I first met Karl in the late ’90s. It was a warm July night in Paris during Couture Week, one of those romantic evenings where you look back and think, That was so memorable and magical. It was Paris at the height of Paris couture. He wanted to invite some “cool younger people” to a dinner party at his home, so I was there, I guess representing in his mind a new up-and-comer. By pure coincidence, I had borrowed an evening suit from a friend, Hedi Slimane. It was a prototype for one of the first suits he made for Yves Saint Laurent— he was just starting out there as a menswear designer. I had tried it on and said to myself, It’s kind of flashy, but then I thought, If you can’t wear an evening suit like this to Karl Lagerfeld’s, where can you wear it? His exact first words to me were “Lilac?” Because the suit was in lilac silk and most of the fashion people there were dressed in black, and I showed up in this bright suit. We laughed, and from that point on, we struck up a friendship. He was always, to me, very funny and very generous. He represented all the extravagance and superficiality in the fashion world—I mean, he was a big symbol of that—but at the same time, he was such a kind, genuine, sincere, and authentic person. He was very real.
That suit was his first introduction to Hedi’s work, and six months later we were shooting in Karl’s studio when he asked me if I could introduce him to my friend. We all became close, and in 2002, each of us got a CFDA award. To celebrate, we threw an after party together. The plan was that we would bartend at our own party, just because we all had the same fantasy of “Oh, I’ve always wanted to bartend at a club.” Karl took it very seriously; he learned how to make a cosmopolitan. Halfway through the night, Hedi and I felt like we were the only two serving, and we kept turning around and seeing Karl washing all the glasses. That was one of the funniest things ever, because he just kept saying, “I hate mess!” That’s why in the picture above, you see him with his sleeves rolled up. I’d known him for three or four years at that point, and I had never even seen his forearms.
As a kid growing up in the Philippines, I remember seeing Karl Lagerfeld on TV at the VH1 Fashion and Music Awards, accepting an award from TLC, and I’d read about him in magazines, where I’d see celebrities and socialites wearing his designs, like Princess Gloria von Thurn und Taxis in her Chanel couture gown. I always associated Karl both with very extravagant couture and with music and pop culture. Being a brilliant designer is one thing, but he was always able to connect the dots, whether it was with supermodels or royalty or pop stars. That was the magic that was Karl. He asked me to throw him a dinner party about a year and a half ago in New York, and Mariah Carey performed for him. It was almost like performing for the pope of fashion. I remember looking around the room: Gigi, Bella, Naomi Campbell. I just kept thinking, These are different worlds colliding. You have the music world, the fashion world, and I think even Lady Bunny was there to represent New York nightlife. It makes me think of those old photos of Studio 54, where you’d see Halston with Liza and Bianca Jagger and Pat Cleveland and Diana Ross—just this mix of people. He was like a DJ who could mix all these incredible tracks.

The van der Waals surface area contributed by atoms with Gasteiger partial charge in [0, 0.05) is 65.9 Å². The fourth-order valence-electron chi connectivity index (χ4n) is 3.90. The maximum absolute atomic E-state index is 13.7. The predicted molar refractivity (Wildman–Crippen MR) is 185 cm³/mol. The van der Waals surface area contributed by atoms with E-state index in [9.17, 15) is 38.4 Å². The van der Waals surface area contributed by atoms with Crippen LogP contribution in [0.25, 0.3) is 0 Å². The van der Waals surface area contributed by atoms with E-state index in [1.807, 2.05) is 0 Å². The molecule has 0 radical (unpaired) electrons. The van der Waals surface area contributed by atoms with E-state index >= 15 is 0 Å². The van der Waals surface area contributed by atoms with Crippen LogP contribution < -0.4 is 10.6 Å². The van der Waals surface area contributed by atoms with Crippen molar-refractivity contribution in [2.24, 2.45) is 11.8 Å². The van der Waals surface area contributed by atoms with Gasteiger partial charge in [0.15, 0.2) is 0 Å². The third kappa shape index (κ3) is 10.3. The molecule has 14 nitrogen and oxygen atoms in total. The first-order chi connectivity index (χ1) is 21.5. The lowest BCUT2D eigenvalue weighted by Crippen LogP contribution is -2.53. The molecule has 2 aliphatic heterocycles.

On January 22, the last day I spoke to him, I called him up a couple of hours after what would be his last couture show. He said, “What did you think of the bride in the finale?” I told him how beautiful I thought it was. And I knew that look, worn by Vittoria Ceretti, was his favorite outfit from the show. ELLE’s cover shoot with Dua Lipa took place just a few days after he passed. The fact that, days after her Grammy win, Dua was dressed in his favorite outfit from his final couture collection bore some real significance to me.
I think what the industry will miss most about Karl is his depth of knowledge and culture. When I first told him I was starting at ELLE as creative director, he said, “I knew Hélène Gordon-Lazareff [who founded the original French edition of ELLE]. I had dinner in her country house with her and her husband. They were a fabulous couple.” To think that back then, after World War II, Karl had visited them in their home—how many people were actually there to tell the story? He could tell you the difference between Le Palace and Studio 54. He could tell you what Diana Vreeland, Halston, and Andy Warhol were like.
And he was a bon vivant who was able to enjoy such an extravagant lifestyle. We’d be driving in his convertible Rolls in Saint-Tropez, and he would look over at me and say, “Ha-ha-ha, isn’t it so fun to be so superficial?” Some people could look at that side of Karl and think “decadent,” but I look at that side of Karl and think, Who lives like that nowadays? And how great it is to really celebrate the good things about life. He was sort of the antithesis of a miser—like Auntie Mame, saying, “Live, live, live!”
This article originally appeared in the May 2019 issue of ELLE.